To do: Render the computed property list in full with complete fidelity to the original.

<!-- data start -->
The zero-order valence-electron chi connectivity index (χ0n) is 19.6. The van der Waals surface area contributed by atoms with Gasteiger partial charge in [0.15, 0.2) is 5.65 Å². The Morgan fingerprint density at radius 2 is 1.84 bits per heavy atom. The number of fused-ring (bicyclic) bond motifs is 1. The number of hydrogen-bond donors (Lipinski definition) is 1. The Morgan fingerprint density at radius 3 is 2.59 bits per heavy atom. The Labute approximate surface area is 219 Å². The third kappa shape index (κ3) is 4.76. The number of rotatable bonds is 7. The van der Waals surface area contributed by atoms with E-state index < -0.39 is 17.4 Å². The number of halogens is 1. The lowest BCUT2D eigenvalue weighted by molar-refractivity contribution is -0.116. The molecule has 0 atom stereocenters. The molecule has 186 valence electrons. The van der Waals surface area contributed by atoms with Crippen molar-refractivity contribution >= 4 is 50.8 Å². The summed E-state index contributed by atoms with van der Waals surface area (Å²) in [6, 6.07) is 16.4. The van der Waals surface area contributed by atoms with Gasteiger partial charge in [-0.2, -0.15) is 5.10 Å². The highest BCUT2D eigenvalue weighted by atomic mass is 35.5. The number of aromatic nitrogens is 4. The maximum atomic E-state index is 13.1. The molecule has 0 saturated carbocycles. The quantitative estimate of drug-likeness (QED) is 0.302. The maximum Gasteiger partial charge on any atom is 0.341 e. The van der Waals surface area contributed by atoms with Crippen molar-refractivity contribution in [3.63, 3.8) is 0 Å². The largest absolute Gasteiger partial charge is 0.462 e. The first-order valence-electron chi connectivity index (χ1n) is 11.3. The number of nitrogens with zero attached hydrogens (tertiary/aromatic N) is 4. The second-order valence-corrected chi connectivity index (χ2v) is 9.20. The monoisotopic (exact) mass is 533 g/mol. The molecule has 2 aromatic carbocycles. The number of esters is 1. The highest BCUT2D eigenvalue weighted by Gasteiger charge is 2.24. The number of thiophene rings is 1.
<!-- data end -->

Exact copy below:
The zero-order valence-electron chi connectivity index (χ0n) is 19.6. The van der Waals surface area contributed by atoms with Gasteiger partial charge in [0.15, 0.2) is 5.65 Å². The Morgan fingerprint density at radius 2 is 1.84 bits per heavy atom. The number of fused-ring (bicyclic) bond motifs is 1. The number of hydrogen-bond donors (Lipinski definition) is 1. The Morgan fingerprint density at radius 3 is 2.59 bits per heavy atom. The Labute approximate surface area is 219 Å². The third kappa shape index (κ3) is 4.76. The number of rotatable bonds is 7. The van der Waals surface area contributed by atoms with E-state index < -0.39 is 17.4 Å². The number of halogens is 1. The lowest BCUT2D eigenvalue weighted by molar-refractivity contribution is -0.116. The molecule has 0 atom stereocenters. The molecule has 186 valence electrons. The van der Waals surface area contributed by atoms with Crippen molar-refractivity contribution >= 4 is 50.8 Å². The summed E-state index contributed by atoms with van der Waals surface area (Å²) in [6, 6.07) is 16.4. The van der Waals surface area contributed by atoms with Gasteiger partial charge in [-0.2, -0.15) is 5.10 Å². The highest BCUT2D eigenvalue weighted by atomic mass is 35.5. The number of aromatic nitrogens is 4. The maximum atomic E-state index is 13.1. The molecule has 0 saturated carbocycles. The quantitative estimate of drug-likeness (QED) is 0.302. The maximum Gasteiger partial charge on any atom is 0.341 e. The van der Waals surface area contributed by atoms with Crippen molar-refractivity contribution in [3.63, 3.8) is 0 Å². The largest absolute Gasteiger partial charge is 0.462 e. The first-order valence-electron chi connectivity index (χ1n) is 11.3. The number of nitrogens with zero attached hydrogens (tertiary/aromatic N) is 4. The second-order valence-corrected chi connectivity index (χ2v) is 9.20. The monoisotopic (exact) mass is 533 g/mol. The molecule has 2 aromatic carbocycles. The number of esters is 1. The highest BCUT2D eigenvalue weighted by Gasteiger charge is 2.24. The number of thiophene rings is 1.